Before going on our Reformation Tour, I had been writing about work and what it mean to work inspired by the Holy Spirit.
In preparing for our trip, as is my custom, I began reading about those who had shaped the history of the places we were going.
In doing so, I came across Cyril and Methodius.
Constantine of Thessalonica, who would become known as St. Cyril, and his brother Methodius were born in Thessalonica in the early part of the ninth century.
They were both well educated and engaged in scholarly pursuits.
Cyril and Methodius had recently returned from a successful mission in the Crimea, when Prince Rastislav of Great Moravia (now the Czech Republic and Slovakia) requested Byzantine Emperor Michael send missionaries to help his people, the Slavs.
At the time, the Slavs had a spoken language but did not have a written language. Ratislav wanted the Byzantines to help them develop a written language. Without a written language, higher learning and the real development of civilization is all but impossible.
Michael commissioned Cyril. It was a Herculean task, literally creating an alphabet, creating words to correspond with the spoken language, and then creating written words for which there were no corresponding spoken words. When Cyril expressed concern to the Emperor regarding the difficultly of the task, Emperor Michael replied, “If you desire it, God will grant it to you, He who gives to all who ask without doubting and opens up to those who knock.” So, Cyril accepted the task and got to work.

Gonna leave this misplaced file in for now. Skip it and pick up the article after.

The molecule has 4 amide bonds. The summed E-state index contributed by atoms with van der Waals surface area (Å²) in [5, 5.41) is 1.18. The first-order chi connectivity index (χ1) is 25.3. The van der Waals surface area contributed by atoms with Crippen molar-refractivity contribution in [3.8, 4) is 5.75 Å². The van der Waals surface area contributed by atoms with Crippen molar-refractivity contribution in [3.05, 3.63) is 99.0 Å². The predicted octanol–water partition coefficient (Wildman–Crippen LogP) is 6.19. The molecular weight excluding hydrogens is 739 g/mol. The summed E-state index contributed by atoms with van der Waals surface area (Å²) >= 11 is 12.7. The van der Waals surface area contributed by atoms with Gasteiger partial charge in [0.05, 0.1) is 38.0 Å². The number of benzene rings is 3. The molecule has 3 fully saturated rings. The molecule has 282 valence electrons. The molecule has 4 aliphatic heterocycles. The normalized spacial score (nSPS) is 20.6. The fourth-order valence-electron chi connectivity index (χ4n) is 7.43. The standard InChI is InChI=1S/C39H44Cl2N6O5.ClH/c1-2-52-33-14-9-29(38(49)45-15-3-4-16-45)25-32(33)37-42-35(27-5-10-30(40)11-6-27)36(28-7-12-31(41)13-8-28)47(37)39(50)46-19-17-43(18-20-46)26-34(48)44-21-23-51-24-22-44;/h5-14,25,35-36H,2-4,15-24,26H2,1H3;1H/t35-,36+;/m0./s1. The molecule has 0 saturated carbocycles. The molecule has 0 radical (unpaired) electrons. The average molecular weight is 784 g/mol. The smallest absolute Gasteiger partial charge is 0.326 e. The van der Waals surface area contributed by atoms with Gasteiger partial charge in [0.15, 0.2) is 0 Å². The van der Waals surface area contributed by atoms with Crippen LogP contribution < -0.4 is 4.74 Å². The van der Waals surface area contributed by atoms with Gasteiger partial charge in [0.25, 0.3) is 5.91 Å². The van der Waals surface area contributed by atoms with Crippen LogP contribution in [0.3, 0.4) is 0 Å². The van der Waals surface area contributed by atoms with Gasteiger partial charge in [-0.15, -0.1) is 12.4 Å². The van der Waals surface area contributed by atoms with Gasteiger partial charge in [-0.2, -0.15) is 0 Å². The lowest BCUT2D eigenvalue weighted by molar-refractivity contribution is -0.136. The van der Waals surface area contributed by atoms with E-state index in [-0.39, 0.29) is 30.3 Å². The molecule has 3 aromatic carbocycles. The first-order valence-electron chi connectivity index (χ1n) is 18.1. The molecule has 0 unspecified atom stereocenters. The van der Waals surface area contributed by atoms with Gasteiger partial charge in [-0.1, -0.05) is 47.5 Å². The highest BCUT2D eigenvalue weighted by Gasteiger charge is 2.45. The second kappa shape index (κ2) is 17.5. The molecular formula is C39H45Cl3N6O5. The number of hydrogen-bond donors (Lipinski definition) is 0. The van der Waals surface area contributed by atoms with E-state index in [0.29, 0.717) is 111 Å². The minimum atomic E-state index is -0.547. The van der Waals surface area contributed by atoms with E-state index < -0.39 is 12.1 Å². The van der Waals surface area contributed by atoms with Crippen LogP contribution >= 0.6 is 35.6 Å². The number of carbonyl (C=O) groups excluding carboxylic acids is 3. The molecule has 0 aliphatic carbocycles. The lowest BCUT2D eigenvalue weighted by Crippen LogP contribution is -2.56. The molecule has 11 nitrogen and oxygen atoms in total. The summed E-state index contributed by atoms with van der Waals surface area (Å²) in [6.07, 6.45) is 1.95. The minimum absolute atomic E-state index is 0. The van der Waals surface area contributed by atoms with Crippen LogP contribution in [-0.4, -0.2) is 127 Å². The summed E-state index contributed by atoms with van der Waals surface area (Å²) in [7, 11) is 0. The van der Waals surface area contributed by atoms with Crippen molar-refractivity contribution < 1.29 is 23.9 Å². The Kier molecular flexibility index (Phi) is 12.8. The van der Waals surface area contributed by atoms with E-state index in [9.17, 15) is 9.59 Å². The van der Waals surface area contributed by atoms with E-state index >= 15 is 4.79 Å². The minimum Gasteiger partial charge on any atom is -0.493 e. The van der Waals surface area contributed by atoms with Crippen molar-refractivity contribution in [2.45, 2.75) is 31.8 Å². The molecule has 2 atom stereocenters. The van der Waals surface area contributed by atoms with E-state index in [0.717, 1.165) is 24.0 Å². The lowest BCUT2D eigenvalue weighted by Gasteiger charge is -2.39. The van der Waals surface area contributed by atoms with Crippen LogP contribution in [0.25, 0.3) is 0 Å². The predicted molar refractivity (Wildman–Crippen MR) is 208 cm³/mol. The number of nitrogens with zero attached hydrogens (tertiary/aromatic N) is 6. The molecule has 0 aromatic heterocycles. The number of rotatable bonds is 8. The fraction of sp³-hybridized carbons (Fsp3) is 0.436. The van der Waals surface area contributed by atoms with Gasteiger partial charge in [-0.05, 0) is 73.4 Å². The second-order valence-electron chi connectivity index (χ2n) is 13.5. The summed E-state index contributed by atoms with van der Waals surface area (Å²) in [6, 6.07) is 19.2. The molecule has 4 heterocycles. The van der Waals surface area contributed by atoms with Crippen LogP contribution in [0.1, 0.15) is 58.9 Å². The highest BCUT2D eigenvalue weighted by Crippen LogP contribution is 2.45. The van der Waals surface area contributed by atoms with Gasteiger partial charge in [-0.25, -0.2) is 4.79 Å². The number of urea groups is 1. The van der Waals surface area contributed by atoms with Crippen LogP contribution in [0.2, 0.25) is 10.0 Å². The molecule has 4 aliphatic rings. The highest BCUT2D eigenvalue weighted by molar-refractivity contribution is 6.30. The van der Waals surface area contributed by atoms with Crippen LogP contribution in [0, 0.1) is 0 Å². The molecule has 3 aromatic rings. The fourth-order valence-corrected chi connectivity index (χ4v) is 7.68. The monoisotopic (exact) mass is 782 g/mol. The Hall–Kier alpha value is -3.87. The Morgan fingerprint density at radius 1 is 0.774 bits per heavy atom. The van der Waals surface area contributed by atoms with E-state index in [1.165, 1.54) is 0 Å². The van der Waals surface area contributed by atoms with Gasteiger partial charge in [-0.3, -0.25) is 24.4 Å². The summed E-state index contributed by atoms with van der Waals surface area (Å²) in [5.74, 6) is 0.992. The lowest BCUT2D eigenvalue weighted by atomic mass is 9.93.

Cyril’s biographer and Methodius’s biographer, who both wrote within ten years of their subject’s deaths, tell a similar story. Cyril’s biographer writes:
“Cyril submitted and, having prayed with his associates, at once set to work. And God, who hears the prayers of his servants, soon revealed the script to him.”
Methodius’s biographer has a similar account, noting that after Cyril had fetched his brother Methodius,
” . . . . and those who were of the same spirit as themselves they applied themselves to prayer. And here God revealed the Slavic script to the Philosopher [Cyril], and he at once composed the letters and wrote the words.”
Interestingly philologists are baffled at how Cyril could have done it. They acknowledge the alphabet is very odd and resembles no other alphabet. Some have looked at a few of the letters in the alphabet in isolation and have argued some have a similarity to Samaritan, Hebrew, or Syriac but have been unable to provide any rational explanation for how Cyril came up with the alphabet. The bottom line is that there is no good earthly explanation.
This story is an excellent example of what it means to work empowered by the Holy Spirt. On July 4, 2017, I wrote about how working empowered by the Holy Spirit has at least three components: knowing, performing, and teaching. Here, Cyril seemed to experience all three, first seeing the alphabet, compiling it and a vocabulary, and teaching it to the Slavs.
Cyril and Methodius’s work resulted in a Slavic Renaissance. First and foremost the Gospels became accessible to the Slavs, but in addition higher learning; and in essence, civilization. Today Cyrillic is the alphabet used by more than 250 million people.
And all this happened because one man performed his job empowered by the Holy Spirit. GS